Taking Pride in a Good Story

Regardless, whether you’re a screenwriter, playwright, novelist, standup comedian, or any other type of storyteller, you are well aware of the politics you run up against.  Everyone has an opinion of “what’s in”, who’s reading/watching what, what will sell, what will win awards, and all that jazz.  Sometimes those trends or beliefs will match your stories perfectly, but more often they won’t.  Some storytellers try and keep up with the trends, while others stick to what “feels right”.  In my mind, there is nothing wrong with either approach.  There are up sides and down sides to both approaches.  Whichever approach you choose, what matters most, is that you create something you can feel pride in.

The rejection gets discouraging, especially when you sacrifice time, and put in massive amounts of effort, and get little in return.

There is value in you liking your own stories.  There is value in other people liking your stories.  Money aside; if someone reads your story and feels inspired, touched, curious, or are left laughing their head’s off, then that has tremendous value.  That is pretty much what storytelling is meant to accomplish.

If you come up with a story that people enjoy, that is something worth taking pride in.  I enjoy writing.  I enjoy creating stories and characters, and experimenting with unique scenarios.  Experimentation is a big part of the fun for me.  I enjoy entertaining others and making them laugh.  There is a lot of sadness and fear in our world, and cutting into that with some humour is gratifying.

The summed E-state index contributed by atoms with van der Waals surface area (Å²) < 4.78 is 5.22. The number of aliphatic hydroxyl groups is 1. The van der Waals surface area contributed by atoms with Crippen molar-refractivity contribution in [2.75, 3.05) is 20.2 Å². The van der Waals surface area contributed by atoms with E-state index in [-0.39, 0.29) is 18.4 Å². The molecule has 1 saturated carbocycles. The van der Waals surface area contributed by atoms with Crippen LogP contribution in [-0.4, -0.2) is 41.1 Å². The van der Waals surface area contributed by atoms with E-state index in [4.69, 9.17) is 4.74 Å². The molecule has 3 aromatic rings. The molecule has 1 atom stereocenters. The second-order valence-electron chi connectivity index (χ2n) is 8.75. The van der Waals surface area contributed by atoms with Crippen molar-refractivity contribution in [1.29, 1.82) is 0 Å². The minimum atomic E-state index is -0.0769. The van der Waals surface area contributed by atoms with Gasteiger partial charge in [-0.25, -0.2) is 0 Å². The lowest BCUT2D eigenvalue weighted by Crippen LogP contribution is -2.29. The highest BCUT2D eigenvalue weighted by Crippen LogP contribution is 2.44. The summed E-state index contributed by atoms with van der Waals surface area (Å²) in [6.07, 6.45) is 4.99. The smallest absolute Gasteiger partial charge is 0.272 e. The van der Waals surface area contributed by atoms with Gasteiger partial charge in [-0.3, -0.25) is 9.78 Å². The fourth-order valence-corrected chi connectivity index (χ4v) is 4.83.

I love pondering what might be.  I’m drawn to science fiction and fantasy.  I’ve always been a daydreamer and curious beyond the norm.  Even if I wasn’t a writer and a filmmaker, I’d still be coming up with stories, I can’t help myself.  It stimulates my mind and it feels good.

It’s too easy to look at your pile of work and the accompanying pile of rejection letters and feel ashamed and feel like a failure.  That’s a natural way to feel; but we can’t forget the things we’ve created and the people we’ve connected with along the way.  We can’t forget the things we learned about ourselves and the people around us, while we were exploring character and drawing from ourselves and others to create those characters.  We dared to take an honest look at ourselves and put ourselves in other peoples shoes.  If there is one thing a writer should gain, regardless of recognition and money, it would be a deeper understanding and empathy towards the rest of humanity.  I see that as having tremendous value.  It’s something to take pride in.


You can learn more about the author at About Me.